(Night, p. 68)   

Dehumanization Theme

One of the central themes of Night is dehumanization. Describing the horrifying events of the Holocaust, Elie Wiesel demonstrates how people can be inhuman. Humans are cruel toward others throughout the book.

The most violent characters of the book are Nazi officers and SS doctors. They are too brainwashed, so they believe some nations (like Jews) are supposed to be exterminated. Nazis mistreat the imprisoned Jews. They keep the prisoners in inhumane conditions, regularly beat and mock them. The imprisoned don’t get enough food and work for long hours without rest. The Nazis’ attitude towards Jews notably shifts Eliezer’s worldview.

One of the graphic displays of violence in Night is the teenager’s execution. The cruel SS officer made the other prisoners observe the painful death of the boy. After witnessing this torture, the central character starts questioning God’s humanity and kindness.

Nevertheless, Nazis are not the only agents of inhumanity in Night. Living in horrible conditions, the fellow prisoners gradually start losing their minds and become violent. Cruelty breeds cruelty. So, Jews lose their sense of compassion and benevolence.

Always facing the acts of blatant dehumanization, the prisoners become cold and rude towards each other. The horrible living conditions and constant tortures make them forget about true human feelings. Horrified, pressured, and exhausted, people prioritize their interests. The only thing they genuinely desire is to stay alive. Hence, the prisoners tend to leave their relatives to deal with their problems by themselves. Sometimes, Jews even fight and kill each other to get more food or water. Under such circumstances, people tend to become selfish. That’s a natural reaction provoked by the instinct for self-preservation.

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Eliezer keeps believing in the significance of family ties as long as he is capable of doing this. He remains loyal to his father till the very end. Once Eliezer witnesses how another prisoner abandons his father, he becomes too frustrated. At that moment, the main character swears that he will never do the same to his dad. Yet, later, Eliezer finds out that it was just a self-deception. In his desperate attempts to support his weakened father, he feels that his dad became a burden for him. Eliezer is trying to convince himself that he is still faithful to his parent. Sadly, that’s a lie. That’s how deception dehumanizes Eliezer’s personality.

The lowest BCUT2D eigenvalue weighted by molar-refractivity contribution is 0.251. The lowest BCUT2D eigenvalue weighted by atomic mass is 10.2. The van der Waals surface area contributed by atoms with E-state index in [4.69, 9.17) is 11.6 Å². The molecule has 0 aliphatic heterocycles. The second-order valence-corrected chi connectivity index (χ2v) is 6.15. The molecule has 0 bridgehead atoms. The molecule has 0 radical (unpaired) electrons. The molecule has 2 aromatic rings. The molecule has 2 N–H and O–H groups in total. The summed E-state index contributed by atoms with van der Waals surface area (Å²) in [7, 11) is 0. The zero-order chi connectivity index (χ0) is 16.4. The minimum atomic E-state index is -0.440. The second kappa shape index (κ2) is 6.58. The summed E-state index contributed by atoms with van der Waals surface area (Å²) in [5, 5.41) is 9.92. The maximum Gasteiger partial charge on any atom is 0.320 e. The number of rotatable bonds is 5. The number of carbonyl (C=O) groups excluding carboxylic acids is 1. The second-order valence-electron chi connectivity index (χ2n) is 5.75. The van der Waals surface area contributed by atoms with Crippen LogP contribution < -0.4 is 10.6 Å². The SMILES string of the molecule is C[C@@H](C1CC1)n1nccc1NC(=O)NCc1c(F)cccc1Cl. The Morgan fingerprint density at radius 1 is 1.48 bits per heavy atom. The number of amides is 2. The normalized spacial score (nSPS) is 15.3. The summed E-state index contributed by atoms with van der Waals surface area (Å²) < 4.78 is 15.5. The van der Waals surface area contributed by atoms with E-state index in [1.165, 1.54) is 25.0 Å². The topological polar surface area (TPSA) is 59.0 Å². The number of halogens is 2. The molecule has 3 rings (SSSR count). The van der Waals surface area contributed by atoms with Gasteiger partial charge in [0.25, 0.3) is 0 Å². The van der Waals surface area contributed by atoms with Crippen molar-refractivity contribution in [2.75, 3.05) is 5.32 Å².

Overall, dehumanization is one of the leading themes in Night by Elie Wiesel. The reader can trace its development throughout the entire book. The Nazis are the key agents of inhumanity in the memoir. Yet, under physical and mental pressure, the prisoners lose their goodwill as well. Even faithful and caring Eliezer becomes coldhearted by the end of the book.

Dehumanization Quotes in Night

  1. “He seemed to be telling the truth. Not far from us, flames, huge flames, were rising from a ditch. Something was being burned there. A truck drew close and unloaded its hold: small children. Babies! Yes, I did see this, with my own e y e s … children thrown into the flames.”
    (Night, p. 32) 
  2. “Remember it always, let it be graven in your memories. You are in Auschwitz. And Auschwitz is not a convalescent home. It is a concentration camp. Here, you must work. If you don’t you will go straight to the chimney. To the crematorium. Work or crematorium—the choice is yours.” 
    (Night, p. 38) 
  3. “Two SS were headed toward the solitary confinement cell. They came back, the condemned man between them. He was a young boy from Warsaw. […] I heard the pounding of my heart. The thousands of people who died daily in Auschwitz and Birkenau, in the crematoria, no longer troubled me. But this boy, leaning against his gallows, upset me deeply. […] The hangman put the rope around his neck. […] Then the entire camp, block after block, filed past the hanged boy and stared at his extinguished eyes, the tongue hanging from his gaping mouth. The Kapos forced everyone to look him squarely in the face.” 
    (Night, p. 62) 
  4. “The night was pitch-black. From time to time, a shot exploded in the darkness. They had orders to shoot anyone who could not sustain the pace. Their fingers on the triggers, they did not deprive themselves of the pleasure. If one of us stopped for a second, a quick shot eliminated the filthy dog.” 
    (Night, p. 85) 
  5. “Listen to me, kid. Don’t forget that you are in a concentration camp. In this place, it is every man for himself, and you cannot think of others. Not even your father. In this place, there is no such thing as father, brother, friend. Each of us lives and dies alone.” 
    (Night, p. 110)